I believe that urban spaces have a lot to do with this. In Canada, we're a very urbanized country; 64% of us live in urban areas of more than 100,000 people. These spaces can be designed such that they require less use of resources and demand of us less purchase of goods. They're not, however; housing and mixed-use developments such as Dockside Green are still the exception to the rule.

Bringing this back to Ottawa, there are many parts of town where it is impossible to live without a car. Lamentably, the cost of living in those parts where it may be possible to do car free living is higher (particularly for property ownership, even for condos) - though if one can do it without the $700/month average car ownership costs, it does bring down the price.

I was at a conference on energy efficiency earlier this year. There, Nils Larsson of The International Institute for a Sustainable Built Environment brought up the four types of energy required - construction (or embodied) energy, operational energy, maintenance energy and commuting energy. He also mentioned that while we are able to use less energy per unit of floorspace to maintain comfort, the benefits of this have been lost through an increase in the size of the average new build house in Canada (by 50% over the past 10 years). Given that there were ministers of energy and environment from several countries in attendance, I was very impressed to see someone speak like this in a forum, about how choices that we make in lifestyle link to energy. Too bad the person making the final statement at the conference didn't have it in him to incorporate Mr. Larsson's statements.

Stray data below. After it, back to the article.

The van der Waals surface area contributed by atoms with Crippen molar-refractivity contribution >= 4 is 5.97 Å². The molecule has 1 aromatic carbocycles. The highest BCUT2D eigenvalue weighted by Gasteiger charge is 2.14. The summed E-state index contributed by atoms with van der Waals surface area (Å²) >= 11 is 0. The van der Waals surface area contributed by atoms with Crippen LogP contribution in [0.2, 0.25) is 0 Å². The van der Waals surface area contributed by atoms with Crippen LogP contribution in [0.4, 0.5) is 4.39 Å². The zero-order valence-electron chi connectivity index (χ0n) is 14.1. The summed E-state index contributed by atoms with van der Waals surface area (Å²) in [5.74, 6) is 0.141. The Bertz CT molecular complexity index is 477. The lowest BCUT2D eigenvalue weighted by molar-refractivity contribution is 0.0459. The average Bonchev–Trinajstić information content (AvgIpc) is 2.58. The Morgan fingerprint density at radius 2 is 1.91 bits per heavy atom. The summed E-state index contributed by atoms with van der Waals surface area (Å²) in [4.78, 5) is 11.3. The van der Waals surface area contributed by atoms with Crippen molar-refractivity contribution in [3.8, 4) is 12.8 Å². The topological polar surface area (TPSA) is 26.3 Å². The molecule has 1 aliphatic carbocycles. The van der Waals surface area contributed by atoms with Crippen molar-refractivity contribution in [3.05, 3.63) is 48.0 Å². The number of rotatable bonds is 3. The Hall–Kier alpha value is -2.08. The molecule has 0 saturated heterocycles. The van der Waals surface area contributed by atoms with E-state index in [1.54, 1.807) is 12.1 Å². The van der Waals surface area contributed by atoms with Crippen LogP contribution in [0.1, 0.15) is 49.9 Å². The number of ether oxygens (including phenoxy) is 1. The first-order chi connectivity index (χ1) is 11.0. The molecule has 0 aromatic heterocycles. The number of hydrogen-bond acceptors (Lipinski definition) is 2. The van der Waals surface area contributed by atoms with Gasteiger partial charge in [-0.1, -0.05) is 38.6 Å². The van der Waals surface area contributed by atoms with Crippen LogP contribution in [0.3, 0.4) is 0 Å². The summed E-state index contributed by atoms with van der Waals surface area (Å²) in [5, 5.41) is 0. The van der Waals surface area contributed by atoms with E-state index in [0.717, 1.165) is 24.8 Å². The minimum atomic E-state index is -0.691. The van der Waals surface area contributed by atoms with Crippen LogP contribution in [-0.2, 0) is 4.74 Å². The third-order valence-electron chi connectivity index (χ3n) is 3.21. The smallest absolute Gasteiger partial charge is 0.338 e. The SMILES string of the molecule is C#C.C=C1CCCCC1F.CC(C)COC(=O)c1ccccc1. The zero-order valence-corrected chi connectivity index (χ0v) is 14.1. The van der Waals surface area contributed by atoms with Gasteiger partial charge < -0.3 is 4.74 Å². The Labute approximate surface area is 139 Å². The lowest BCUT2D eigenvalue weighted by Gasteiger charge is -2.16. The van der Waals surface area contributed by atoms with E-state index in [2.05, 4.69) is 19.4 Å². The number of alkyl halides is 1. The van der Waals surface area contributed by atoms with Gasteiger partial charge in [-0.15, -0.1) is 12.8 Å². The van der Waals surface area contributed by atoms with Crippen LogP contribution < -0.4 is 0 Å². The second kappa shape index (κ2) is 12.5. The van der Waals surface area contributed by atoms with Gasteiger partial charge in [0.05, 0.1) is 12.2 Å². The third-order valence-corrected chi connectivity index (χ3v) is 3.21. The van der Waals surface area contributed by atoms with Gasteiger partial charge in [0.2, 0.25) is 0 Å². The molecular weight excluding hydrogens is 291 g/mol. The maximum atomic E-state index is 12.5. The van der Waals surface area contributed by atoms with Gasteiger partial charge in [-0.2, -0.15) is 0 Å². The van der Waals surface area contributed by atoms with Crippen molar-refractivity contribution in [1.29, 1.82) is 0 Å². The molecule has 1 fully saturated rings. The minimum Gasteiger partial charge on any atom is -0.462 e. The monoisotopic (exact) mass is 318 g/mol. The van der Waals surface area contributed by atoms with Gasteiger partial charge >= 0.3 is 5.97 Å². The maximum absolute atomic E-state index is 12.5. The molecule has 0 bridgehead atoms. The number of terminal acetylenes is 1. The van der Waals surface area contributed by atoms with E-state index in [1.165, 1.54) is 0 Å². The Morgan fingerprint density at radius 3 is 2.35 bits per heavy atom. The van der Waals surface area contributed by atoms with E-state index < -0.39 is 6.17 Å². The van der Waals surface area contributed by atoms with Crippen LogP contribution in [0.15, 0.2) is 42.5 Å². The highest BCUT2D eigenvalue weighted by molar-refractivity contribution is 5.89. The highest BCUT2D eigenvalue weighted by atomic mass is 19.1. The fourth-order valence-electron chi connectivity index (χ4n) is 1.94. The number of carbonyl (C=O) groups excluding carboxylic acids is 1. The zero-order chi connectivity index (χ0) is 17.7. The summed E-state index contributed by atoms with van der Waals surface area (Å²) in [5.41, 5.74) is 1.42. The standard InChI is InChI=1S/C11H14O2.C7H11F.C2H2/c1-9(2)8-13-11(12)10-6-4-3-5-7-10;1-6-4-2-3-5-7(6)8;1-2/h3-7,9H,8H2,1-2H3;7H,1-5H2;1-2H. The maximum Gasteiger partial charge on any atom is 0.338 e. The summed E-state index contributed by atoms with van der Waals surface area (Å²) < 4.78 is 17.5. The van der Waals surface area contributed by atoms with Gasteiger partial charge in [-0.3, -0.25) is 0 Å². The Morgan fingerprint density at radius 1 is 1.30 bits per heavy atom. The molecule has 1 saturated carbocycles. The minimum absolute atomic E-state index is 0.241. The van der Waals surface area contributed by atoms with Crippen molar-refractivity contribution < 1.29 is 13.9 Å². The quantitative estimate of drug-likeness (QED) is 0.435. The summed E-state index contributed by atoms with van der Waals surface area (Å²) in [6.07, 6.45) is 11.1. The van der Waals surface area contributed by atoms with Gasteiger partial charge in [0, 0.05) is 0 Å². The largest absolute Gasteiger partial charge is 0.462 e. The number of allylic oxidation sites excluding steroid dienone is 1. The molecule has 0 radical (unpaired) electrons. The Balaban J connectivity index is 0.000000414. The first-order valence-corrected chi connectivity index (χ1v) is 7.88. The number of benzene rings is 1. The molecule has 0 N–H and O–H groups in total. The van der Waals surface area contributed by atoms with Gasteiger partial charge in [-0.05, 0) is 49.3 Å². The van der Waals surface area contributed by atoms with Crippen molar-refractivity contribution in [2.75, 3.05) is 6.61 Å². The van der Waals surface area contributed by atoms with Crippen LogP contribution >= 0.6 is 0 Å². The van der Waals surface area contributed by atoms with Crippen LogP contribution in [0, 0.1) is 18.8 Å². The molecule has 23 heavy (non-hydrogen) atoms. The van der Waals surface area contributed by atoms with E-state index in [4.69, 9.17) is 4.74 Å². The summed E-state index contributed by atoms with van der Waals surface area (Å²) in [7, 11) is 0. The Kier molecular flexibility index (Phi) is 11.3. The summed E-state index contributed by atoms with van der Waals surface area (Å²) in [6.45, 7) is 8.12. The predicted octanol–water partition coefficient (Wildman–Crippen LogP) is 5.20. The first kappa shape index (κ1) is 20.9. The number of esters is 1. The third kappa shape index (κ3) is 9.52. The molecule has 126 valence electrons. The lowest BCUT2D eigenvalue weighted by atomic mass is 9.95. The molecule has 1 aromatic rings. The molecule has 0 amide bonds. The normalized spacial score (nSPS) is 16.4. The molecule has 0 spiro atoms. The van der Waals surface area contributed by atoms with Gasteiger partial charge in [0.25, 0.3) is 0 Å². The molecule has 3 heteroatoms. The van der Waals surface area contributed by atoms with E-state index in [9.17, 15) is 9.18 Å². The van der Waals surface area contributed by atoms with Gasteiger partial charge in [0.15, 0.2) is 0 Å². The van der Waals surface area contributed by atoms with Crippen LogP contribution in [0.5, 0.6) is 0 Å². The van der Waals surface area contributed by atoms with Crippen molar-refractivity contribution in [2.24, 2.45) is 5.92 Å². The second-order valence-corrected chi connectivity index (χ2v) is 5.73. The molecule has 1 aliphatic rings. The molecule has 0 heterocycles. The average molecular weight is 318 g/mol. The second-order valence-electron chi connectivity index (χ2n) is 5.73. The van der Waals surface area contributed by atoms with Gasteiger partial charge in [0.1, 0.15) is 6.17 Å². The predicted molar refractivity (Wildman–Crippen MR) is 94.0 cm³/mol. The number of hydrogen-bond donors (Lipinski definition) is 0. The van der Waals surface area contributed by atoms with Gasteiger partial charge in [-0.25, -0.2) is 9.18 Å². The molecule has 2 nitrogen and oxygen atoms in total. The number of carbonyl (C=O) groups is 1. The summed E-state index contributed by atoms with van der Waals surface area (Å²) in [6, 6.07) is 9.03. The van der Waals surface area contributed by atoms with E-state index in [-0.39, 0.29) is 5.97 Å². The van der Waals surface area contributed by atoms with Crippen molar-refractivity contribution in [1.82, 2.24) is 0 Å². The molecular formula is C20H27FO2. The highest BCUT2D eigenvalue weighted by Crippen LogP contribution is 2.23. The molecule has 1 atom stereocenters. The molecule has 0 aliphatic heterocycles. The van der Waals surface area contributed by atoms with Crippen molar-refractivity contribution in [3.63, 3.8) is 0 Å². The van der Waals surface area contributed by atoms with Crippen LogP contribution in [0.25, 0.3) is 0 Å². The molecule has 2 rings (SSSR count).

I'll finish this off on a final thought. I don't know if this is a chicken or an egg case. I really don't know if this is because people want bigger homes with bigger lots, or if it's because developers want to build cookie-cutter homes and developments on big lots. I do believe that at least some of those that run urban planning departments in many cities are, on this point at least, either intellectually lazy or simply incapable of winning these fights against the developers.

And worse, I don't know if we really have the interest to tackle climate change as a population. If people decide that it's worthwhile to commute 45 minutes each way to work in a car by themselves so that they can have their 3000 sq.ft. house in the suburbs and drive everywhere they want to go, and if this is simply considered a normal, desirable life goal... what hope do we really have? I'm not asking for us to return to hunting and gathering and foraging; the planet can't feed 6.5 billion people now, or 9 billion people by 2050, if they do that. I ask us to look at the best practices out there for urban development, and for lifestyles, and to mimic those. I may, in a later post, try to list what, to me, are the top options for people to reduce their impact on the climate.